Biology of Drug Abuse

Academic year
Subject Area
Integrative Biology
Language of Instruction
Mode of Delivery
ECTS Credits
2nd Cycle Studies - Mestrado

Recommended Prerequisites

Cell biology, molecular biology, and human physiology.


Teaching Methods

Lectures: mostly based on the analysis of scientific data.

Theoretical-practcal classes: students present topics related to subjects addressed in the lectures (guidelines with objectives are provided), problem solving and case studies.

Learning Outcomes

The course provides knowledge on the functioning of the nervous system, from cells and neuronal networks to perception, cognition and behavior. Teaching is based on the effects of drugs on the brain, which provide cases for problem solving-based learning, stimulating the application of concepts, the integration of information at different levels of biological organization, and the development of analytical and conceptualization skills.

The students will also get acquainted with several brain research tools and models, from molecular biology to brain imaging and behavioral assays.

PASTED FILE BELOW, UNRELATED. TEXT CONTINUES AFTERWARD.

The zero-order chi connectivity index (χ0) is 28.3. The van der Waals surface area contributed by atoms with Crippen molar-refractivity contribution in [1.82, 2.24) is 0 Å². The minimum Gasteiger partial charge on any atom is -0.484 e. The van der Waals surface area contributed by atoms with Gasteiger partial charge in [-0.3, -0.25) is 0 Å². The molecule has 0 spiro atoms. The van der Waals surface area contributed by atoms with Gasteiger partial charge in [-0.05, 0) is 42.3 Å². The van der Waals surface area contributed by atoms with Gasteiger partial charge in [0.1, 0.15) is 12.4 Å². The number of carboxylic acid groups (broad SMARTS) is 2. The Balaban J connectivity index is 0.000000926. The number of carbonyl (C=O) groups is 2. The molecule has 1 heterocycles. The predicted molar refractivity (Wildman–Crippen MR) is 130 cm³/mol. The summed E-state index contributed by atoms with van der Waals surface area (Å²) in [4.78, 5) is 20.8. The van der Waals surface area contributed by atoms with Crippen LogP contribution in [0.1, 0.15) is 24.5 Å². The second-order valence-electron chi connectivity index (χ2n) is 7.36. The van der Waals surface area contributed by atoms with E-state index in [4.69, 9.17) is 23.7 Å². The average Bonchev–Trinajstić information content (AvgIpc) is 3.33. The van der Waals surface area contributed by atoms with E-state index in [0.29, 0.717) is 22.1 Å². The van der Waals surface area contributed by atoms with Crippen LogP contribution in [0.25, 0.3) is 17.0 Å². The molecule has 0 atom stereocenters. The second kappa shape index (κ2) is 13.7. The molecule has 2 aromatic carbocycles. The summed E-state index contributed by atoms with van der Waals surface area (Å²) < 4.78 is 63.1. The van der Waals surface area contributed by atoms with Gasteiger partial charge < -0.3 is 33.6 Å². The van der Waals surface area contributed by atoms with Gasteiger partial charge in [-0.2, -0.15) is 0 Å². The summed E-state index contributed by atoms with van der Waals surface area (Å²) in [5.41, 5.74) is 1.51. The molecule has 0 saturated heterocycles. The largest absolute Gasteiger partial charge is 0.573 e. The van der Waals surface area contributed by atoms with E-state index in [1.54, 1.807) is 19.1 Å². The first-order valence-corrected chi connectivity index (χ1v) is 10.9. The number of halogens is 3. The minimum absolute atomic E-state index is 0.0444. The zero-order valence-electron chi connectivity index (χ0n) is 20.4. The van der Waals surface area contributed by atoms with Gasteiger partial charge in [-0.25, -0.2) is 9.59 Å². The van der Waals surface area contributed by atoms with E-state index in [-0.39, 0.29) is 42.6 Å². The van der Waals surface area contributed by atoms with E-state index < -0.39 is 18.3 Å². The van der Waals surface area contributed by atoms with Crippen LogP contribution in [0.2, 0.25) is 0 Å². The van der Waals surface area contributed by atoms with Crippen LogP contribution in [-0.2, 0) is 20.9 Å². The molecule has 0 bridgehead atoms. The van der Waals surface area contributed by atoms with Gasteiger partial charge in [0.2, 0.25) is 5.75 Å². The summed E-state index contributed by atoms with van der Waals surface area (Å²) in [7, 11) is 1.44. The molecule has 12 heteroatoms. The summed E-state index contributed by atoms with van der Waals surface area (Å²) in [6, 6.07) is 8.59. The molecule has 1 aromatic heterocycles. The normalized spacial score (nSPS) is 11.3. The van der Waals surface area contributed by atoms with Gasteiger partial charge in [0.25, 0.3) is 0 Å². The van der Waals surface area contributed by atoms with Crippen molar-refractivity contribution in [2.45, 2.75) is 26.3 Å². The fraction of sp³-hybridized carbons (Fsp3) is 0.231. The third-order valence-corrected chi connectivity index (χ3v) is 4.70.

Work Placement(s)



Psychostimulant drugs: from the mechanisms of potentiation of dopaminergic and adrenergic synapses to the effects on behavior; neurotoxicity of amphetamines; cocaine and brain development

Opiates: from the modulation of the electrical activity of neurons to the effects on pain; molecular, cellular and circuit adaptations underlying opiate tolerance, dependence and withdraw symptoms.

Alcohol: from the mechanisms of action on the nerve cells to the effects on motor control.

Hallucinogens and altered perception.

Cannabinoids and the endocannabinoid system: synaptic plasticity, immunomodulation, role in reproduction; therapeutic potential.

Nicotine and the brain systems of attention.

Caffeine and the adenosine receptors: modulation of the activity of neurons, astrocytes and microglia cells.

Synaptic plasticity triggered by drugs of abuse and dysfunction of brain circuits.

Relationship between stress and addiction.

Genetic predisposition to drug abuse and addiction.

Therapies of addiction.

Assessment Methods

Synthesis work: 10.0%
Oral presentation and discussion of a topic: 20.0%
Exam: 70.0%


Meyer, J. S., & Quenzer, L. F. (2004) Psychopharmacology: Drugs, the Brain, and Behavior. Sunderland, MA, USA: Sinauer Associates.

Purves, D. et al (2012) Neuroscience (5th Ed). Sinauer Associates.

Review and research papers (made available at Inforestud@nte).